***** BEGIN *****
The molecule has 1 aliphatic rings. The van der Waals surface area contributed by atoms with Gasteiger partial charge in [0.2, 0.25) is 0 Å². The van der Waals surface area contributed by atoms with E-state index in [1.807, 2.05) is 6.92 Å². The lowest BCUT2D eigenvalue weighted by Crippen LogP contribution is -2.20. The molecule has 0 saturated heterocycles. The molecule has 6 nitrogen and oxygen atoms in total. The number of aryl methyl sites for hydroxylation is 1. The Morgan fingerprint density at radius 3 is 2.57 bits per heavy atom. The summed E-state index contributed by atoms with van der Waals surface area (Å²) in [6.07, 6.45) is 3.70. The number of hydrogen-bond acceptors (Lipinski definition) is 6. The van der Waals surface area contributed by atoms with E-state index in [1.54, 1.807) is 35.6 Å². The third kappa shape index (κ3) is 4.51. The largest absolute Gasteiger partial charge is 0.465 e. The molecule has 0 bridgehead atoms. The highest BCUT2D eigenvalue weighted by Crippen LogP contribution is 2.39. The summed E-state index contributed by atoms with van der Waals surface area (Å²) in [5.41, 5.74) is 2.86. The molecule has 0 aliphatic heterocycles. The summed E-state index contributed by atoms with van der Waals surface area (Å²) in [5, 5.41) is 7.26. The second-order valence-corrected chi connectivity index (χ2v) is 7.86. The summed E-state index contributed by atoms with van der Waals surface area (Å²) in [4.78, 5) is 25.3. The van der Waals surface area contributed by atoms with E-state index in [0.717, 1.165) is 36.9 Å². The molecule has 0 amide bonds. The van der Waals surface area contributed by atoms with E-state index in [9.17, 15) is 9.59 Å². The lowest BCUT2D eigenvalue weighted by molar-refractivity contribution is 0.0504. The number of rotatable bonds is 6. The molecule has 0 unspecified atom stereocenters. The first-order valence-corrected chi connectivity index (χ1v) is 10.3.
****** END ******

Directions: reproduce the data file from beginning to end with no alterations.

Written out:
The molecule has 1 aliphatic rings. The van der Waals surface area contributed by atoms with Gasteiger partial charge in [0.2, 0.25) is 0 Å². The van der Waals surface area contributed by atoms with E-state index in [1.807, 2.05) is 6.92 Å². The lowest BCUT2D eigenvalue weighted by Crippen LogP contribution is -2.20. The molecule has 0 saturated heterocycles. The molecule has 6 nitrogen and oxygen atoms in total. The number of aryl methyl sites for hydroxylation is 1. The Morgan fingerprint density at radius 3 is 2.57 bits per heavy atom. The summed E-state index contributed by atoms with van der Waals surface area (Å²) in [6.07, 6.45) is 3.70. The number of hydrogen-bond acceptors (Lipinski definition) is 6. The van der Waals surface area contributed by atoms with E-state index in [1.54, 1.807) is 35.6 Å². The third kappa shape index (κ3) is 4.51. The largest absolute Gasteiger partial charge is 0.465 e. The molecule has 0 bridgehead atoms. The highest BCUT2D eigenvalue weighted by Crippen LogP contribution is 2.39. The summed E-state index contributed by atoms with van der Waals surface area (Å²) in [5.41, 5.74) is 2.86. The molecule has 0 aliphatic heterocycles. The summed E-state index contributed by atoms with van der Waals surface area (Å²) in [5, 5.41) is 7.26. The second-order valence-corrected chi connectivity index (χ2v) is 7.86. The summed E-state index contributed by atoms with van der Waals surface area (Å²) in [4.78, 5) is 25.3. The van der Waals surface area contributed by atoms with E-state index in [0.717, 1.165) is 36.9 Å². The molecule has 0 amide bonds. The van der Waals surface area contributed by atoms with E-state index in [9.17, 15) is 9.59 Å². The lowest BCUT2D eigenvalue weighted by molar-refractivity contribution is 0.0504. The number of rotatable bonds is 6. The molecule has 0 unspecified atom stereocenters. The first-order valence-corrected chi connectivity index (χ1v) is 10.3.